Museum to have largest group of historic vehicles


If you’re an old-car enthusiast, it apparently won’t be long before you’ll be able to point your hood ornament south on Interstate 5 and cruise to antique-auto heaven … in Tacoma.

The LeMay collection of about 2,600 cars is the world’s largest aggregation of historical vehicles — and it will soon be housed in a world-class home.

Propelled by broad support from around the nation, the Harold E. LeMay Museum is poised for a 2007 groundbreaking on a $100 million-plus, 500,000-square-foot palace next to the Tacoma Dome.

Museum Chief Executive Officer David Madeira and Harold LeMay’s widow, Nancy LeMay, expect it to open as early as 2009 as the Smithsonian of the burgeoning collector-car world, drawing hundreds of thousands of visitors each year and supporting an array of educational and community activities.

It’s not quite fair to describe the museum’s progress as an overnight success. After all, Harold and Nancy LeMay quietly and persistently accumulated the collection over the course of a generation. But the museum concept has developed at an accelerated pace since a corporation for that purpose was formed in 1998. The 9-acre site was secured by 2002, and architect Alan Grant of Grant Architects began work on the design in 2003.

Since then, the Madeira-led team has taken LeMay from quiet development to a high-visibility campaign with national reach. And since 2004, when it displayed an impeccable 1930 Duesenberg J to thousands of Seattle fans at an auction, LeMay has been visible at almost every auto event throughout the region.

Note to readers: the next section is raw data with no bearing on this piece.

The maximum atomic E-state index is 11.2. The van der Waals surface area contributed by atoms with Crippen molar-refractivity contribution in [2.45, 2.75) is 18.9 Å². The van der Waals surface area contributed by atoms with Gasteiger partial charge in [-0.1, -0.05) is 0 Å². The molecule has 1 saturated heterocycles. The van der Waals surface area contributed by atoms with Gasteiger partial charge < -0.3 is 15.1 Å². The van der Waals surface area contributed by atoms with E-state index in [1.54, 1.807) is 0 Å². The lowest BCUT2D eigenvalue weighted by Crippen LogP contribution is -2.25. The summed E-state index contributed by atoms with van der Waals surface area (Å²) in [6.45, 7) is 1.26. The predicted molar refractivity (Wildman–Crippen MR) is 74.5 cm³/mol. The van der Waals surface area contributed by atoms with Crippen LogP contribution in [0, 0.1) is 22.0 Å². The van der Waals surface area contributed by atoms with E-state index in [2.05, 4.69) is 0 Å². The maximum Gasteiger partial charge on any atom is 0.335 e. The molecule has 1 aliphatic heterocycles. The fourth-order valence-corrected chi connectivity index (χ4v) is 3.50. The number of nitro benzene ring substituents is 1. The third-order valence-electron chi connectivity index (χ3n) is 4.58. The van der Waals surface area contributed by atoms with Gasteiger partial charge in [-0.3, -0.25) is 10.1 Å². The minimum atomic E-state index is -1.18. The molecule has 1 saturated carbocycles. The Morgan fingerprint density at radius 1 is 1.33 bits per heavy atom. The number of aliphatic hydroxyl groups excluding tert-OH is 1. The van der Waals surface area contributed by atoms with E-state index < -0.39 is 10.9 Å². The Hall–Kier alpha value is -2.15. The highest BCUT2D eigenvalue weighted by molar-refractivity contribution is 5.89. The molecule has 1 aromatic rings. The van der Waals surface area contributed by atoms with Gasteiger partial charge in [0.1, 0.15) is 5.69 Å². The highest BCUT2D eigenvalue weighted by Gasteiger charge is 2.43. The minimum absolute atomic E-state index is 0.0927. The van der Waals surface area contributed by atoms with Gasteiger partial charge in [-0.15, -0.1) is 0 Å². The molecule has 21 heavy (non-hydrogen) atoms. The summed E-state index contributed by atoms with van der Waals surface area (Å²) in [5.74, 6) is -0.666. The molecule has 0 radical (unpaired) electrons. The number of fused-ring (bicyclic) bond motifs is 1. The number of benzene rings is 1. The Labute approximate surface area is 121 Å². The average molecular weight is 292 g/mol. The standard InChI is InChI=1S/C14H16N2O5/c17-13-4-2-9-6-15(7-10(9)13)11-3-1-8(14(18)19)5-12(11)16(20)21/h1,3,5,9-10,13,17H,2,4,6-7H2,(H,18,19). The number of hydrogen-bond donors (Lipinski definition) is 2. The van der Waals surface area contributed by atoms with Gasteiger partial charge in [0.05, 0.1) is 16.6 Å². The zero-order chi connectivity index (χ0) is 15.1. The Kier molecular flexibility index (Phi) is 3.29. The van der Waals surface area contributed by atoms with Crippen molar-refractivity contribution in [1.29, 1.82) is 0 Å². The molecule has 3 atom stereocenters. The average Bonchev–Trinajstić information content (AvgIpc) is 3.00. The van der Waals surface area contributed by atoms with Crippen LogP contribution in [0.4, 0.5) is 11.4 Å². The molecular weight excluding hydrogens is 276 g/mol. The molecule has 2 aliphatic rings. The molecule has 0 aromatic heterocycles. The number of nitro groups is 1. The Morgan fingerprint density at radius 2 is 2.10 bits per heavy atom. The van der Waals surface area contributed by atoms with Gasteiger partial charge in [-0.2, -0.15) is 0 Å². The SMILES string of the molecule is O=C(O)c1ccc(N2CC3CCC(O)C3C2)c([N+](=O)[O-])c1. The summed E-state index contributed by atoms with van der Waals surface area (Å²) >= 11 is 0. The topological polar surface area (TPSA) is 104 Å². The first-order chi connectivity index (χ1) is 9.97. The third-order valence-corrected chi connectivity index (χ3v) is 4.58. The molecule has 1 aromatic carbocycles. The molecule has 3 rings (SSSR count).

In addition to alliances with local events such as the Kirkland Concours d’Elegance and the Ehli Turners May Collector Car auction, coming up May 13 (see related story), the museum today has gathered strong corporate support and sponsors a wide range of commercial and non-profit events.

LeMay is exhibiting and networking throughout the country, including recent exhibitions in New York and Detroit. (The exhibit at the North American International Auto Show in Detroit included a 1948 Chevrolet Fleetline custom “woodie,” a 1963 Corvette Sting Ray and a 1964 Pontiac GTO convertible.)

As a result, the museum has secured about $40 million in private pledges and $8 million in commitments from the state. The museum’s site, valued at $17.5 million, was provided by the city of Tacoma.

Enthusiasm for the project runs high. A local group called the “Committee to Transform Tacoma” filed an initiative last month to close down the Tacoma Dome and give all of its buildings, facilities and parking to the LeMay Museum. The museum does not support the initiative.

Although it will be a few more years until the museum’s doors open, part of the collection may still be viewed. Two-hour tours by trained docents may be booked through the museum’s Web site, www.lemaymuseum.org, or by calling 253-536-2885.

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